By Gemma Childe on 27th Apr 2012
Around 400,000 green jobs could be supported by the renewable energy industry in the UK by 2020, according to a report.
The industry, which currently supports 110,000 jobs, is worth £12.5bn a year to the economy, according to the Renewable Energy Association (REA) and consultants Innovas.
Low-carbon generation and energy efficiency could create as many as five million jobs across the EU by 2020, the European Commission said.
Gaynor Hartnell, the REA's chief executive, said: "Harnessing our renewables creates employment, and means that rather than spending money on energy imports we can keep it circulating in the UK economy.
"When it comes to the employment, economic and energy challenges we face, the answer is clear - make it renewable, and make it in Britain."
The report comes as the UK prepares to host the Clean Energy Ministerial meeting, which brings ministers from 23 nations to London for two days of discussions on low-carbon energy and related topics.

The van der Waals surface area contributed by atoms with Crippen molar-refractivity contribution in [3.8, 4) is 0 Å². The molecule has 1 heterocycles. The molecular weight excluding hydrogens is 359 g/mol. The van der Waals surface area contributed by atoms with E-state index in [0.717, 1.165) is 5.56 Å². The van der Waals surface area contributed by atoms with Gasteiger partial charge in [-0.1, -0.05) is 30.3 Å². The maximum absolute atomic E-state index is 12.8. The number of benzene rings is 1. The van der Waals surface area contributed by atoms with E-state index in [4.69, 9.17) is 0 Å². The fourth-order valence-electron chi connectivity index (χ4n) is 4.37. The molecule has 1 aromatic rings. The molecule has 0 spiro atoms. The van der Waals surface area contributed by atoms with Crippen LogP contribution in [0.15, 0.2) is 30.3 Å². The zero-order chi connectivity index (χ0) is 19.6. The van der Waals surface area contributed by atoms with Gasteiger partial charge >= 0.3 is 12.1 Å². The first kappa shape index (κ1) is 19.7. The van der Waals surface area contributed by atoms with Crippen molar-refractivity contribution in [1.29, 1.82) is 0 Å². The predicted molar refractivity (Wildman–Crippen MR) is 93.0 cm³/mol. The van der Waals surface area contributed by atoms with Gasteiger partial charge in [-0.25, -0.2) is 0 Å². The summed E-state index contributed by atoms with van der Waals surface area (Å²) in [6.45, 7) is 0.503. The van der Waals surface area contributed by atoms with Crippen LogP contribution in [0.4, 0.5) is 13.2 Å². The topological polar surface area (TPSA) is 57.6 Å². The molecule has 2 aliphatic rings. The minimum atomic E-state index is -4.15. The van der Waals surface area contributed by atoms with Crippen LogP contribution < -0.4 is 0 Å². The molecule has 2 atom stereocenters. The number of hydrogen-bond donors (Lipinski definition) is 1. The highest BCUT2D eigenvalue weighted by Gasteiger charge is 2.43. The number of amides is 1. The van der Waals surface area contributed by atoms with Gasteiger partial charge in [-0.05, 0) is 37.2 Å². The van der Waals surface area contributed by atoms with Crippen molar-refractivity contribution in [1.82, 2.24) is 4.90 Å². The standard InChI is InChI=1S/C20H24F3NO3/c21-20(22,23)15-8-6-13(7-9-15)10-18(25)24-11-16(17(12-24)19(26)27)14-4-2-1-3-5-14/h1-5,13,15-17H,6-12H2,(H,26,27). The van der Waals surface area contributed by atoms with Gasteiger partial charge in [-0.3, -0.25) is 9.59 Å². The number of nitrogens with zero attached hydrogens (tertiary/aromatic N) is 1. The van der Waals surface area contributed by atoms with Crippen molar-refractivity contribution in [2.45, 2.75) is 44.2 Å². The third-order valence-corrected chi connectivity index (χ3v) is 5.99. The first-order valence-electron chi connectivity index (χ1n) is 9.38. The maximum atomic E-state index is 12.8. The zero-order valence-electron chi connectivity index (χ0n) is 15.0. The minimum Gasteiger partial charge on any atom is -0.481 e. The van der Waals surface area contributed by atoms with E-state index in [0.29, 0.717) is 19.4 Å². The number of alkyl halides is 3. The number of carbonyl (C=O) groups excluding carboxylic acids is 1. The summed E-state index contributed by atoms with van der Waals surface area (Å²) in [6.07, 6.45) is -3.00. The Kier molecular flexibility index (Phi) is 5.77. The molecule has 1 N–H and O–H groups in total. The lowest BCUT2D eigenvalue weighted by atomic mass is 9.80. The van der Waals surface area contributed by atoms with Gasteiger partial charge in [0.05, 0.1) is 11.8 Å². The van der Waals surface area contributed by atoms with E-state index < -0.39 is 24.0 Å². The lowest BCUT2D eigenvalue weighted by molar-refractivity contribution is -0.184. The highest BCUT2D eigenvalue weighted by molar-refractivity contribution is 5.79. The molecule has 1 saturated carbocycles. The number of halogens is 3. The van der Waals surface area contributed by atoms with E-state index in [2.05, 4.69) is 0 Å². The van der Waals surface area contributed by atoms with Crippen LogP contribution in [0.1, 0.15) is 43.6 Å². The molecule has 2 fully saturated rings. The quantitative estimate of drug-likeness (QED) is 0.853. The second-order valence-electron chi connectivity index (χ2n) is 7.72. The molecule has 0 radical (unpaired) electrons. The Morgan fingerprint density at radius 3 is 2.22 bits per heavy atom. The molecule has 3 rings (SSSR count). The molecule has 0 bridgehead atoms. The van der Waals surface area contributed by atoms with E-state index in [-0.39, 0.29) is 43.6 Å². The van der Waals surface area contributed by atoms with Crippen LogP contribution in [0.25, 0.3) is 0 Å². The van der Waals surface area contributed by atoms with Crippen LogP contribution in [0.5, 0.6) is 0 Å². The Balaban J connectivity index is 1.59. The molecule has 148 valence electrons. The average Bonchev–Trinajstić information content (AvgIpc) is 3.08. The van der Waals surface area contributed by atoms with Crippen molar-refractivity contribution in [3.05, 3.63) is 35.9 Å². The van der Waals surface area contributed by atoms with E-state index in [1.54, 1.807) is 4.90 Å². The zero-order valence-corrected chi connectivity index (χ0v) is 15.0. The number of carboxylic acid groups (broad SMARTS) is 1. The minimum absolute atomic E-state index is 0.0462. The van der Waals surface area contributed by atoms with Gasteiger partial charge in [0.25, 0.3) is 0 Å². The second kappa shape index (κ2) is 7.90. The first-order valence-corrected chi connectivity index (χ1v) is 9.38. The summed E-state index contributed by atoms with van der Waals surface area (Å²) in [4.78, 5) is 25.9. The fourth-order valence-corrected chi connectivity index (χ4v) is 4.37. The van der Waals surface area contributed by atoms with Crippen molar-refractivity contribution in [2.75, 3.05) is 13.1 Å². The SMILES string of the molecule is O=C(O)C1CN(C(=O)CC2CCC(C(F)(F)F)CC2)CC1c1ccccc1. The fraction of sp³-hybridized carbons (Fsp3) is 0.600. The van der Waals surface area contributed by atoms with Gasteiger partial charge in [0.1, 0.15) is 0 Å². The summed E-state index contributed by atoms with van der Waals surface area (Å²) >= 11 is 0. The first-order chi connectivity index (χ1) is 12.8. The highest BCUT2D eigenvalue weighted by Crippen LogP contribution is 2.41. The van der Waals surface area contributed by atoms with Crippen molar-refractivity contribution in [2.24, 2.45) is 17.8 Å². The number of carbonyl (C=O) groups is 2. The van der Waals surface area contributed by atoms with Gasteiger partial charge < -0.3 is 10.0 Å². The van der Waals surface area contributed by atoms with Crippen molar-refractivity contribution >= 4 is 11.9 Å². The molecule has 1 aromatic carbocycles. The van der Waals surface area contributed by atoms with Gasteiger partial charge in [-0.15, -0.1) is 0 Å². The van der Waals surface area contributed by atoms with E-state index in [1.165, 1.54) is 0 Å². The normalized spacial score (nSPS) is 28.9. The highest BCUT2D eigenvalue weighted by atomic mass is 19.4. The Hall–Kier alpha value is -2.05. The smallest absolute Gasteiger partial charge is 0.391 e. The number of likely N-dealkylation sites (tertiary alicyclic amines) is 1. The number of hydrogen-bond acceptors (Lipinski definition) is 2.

The REA also calculated that renewable energy generated exports of just under £1.6bn in 2010/11, with wind technology the biggest contributor.
The reports are the first all-inclusive analysis of the economic and employment benefits of the UK industry.
The renewable energy sector grew by 11 per cent between 2009/10 and 2010/11, compared with overall UK growth of just 1.4 per cent, it found.
The analysts calculated that meeting the Government's target of generating 15 per cent of the UK's energy from renewable sources by 2020 would see the country spend £60bn less on importing fossil fuels.
Greg Barker, the climate change minister, said: "Renewable energy not only provides us with clean and secure energy that cuts our reliance on imported fossil fuels, it generates billions of pounds of investment and potentially hundreds and thousands of jobs and is a key growth sector for the UK economy.
"The REA's report sets out plainly the opportunities and challenges in this area. We are determined to seize the momentum and secure maximum benefit for the UK."